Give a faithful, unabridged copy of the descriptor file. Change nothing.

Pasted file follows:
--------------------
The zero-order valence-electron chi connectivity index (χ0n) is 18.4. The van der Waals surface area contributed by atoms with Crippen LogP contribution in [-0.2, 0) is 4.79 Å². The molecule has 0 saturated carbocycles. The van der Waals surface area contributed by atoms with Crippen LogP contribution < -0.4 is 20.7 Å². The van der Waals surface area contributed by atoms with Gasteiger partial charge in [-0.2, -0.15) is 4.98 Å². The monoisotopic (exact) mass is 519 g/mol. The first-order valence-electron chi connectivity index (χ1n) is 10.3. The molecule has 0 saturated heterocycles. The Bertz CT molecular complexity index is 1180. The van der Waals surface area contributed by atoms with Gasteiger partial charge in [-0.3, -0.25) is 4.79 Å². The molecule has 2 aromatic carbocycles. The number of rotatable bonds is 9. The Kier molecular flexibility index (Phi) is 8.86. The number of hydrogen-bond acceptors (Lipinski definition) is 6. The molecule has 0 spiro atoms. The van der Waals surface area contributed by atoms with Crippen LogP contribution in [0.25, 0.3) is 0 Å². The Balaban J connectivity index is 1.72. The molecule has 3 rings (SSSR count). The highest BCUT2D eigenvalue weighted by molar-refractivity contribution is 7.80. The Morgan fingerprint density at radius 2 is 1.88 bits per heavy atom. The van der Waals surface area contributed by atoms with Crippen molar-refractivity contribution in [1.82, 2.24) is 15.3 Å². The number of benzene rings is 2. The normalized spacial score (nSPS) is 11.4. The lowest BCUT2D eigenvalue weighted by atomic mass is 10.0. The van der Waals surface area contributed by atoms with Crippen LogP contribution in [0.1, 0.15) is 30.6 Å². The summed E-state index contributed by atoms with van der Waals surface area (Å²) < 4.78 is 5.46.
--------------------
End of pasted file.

The zero-order valence-electron chi connectivity index (χ0n) is 18.4. The van der Waals surface area contributed by atoms with Crippen LogP contribution in [-0.2, 0) is 4.79 Å². The molecule has 0 saturated carbocycles. The van der Waals surface area contributed by atoms with Crippen LogP contribution < -0.4 is 20.7 Å². The van der Waals surface area contributed by atoms with Gasteiger partial charge in [-0.2, -0.15) is 4.98 Å². The monoisotopic (exact) mass is 519 g/mol. The first-order valence-electron chi connectivity index (χ1n) is 10.3. The molecule has 0 saturated heterocycles. The Bertz CT molecular complexity index is 1180. The van der Waals surface area contributed by atoms with Gasteiger partial charge in [-0.3, -0.25) is 4.79 Å². The molecule has 2 aromatic carbocycles. The number of rotatable bonds is 9. The Kier molecular flexibility index (Phi) is 8.86. The number of hydrogen-bond acceptors (Lipinski definition) is 6. The molecule has 0 spiro atoms. The van der Waals surface area contributed by atoms with Crippen LogP contribution in [0.25, 0.3) is 0 Å². The Balaban J connectivity index is 1.72. The molecule has 3 rings (SSSR count). The highest BCUT2D eigenvalue weighted by molar-refractivity contribution is 7.80. The Morgan fingerprint density at radius 2 is 1.88 bits per heavy atom. The van der Waals surface area contributed by atoms with Crippen molar-refractivity contribution in [1.82, 2.24) is 15.3 Å². The number of benzene rings is 2. The normalized spacial score (nSPS) is 11.4. The lowest BCUT2D eigenvalue weighted by atomic mass is 10.0. The van der Waals surface area contributed by atoms with Crippen LogP contribution in [0.1, 0.15) is 30.6 Å². The summed E-state index contributed by atoms with van der Waals surface area (Å²) < 4.78 is 5.46.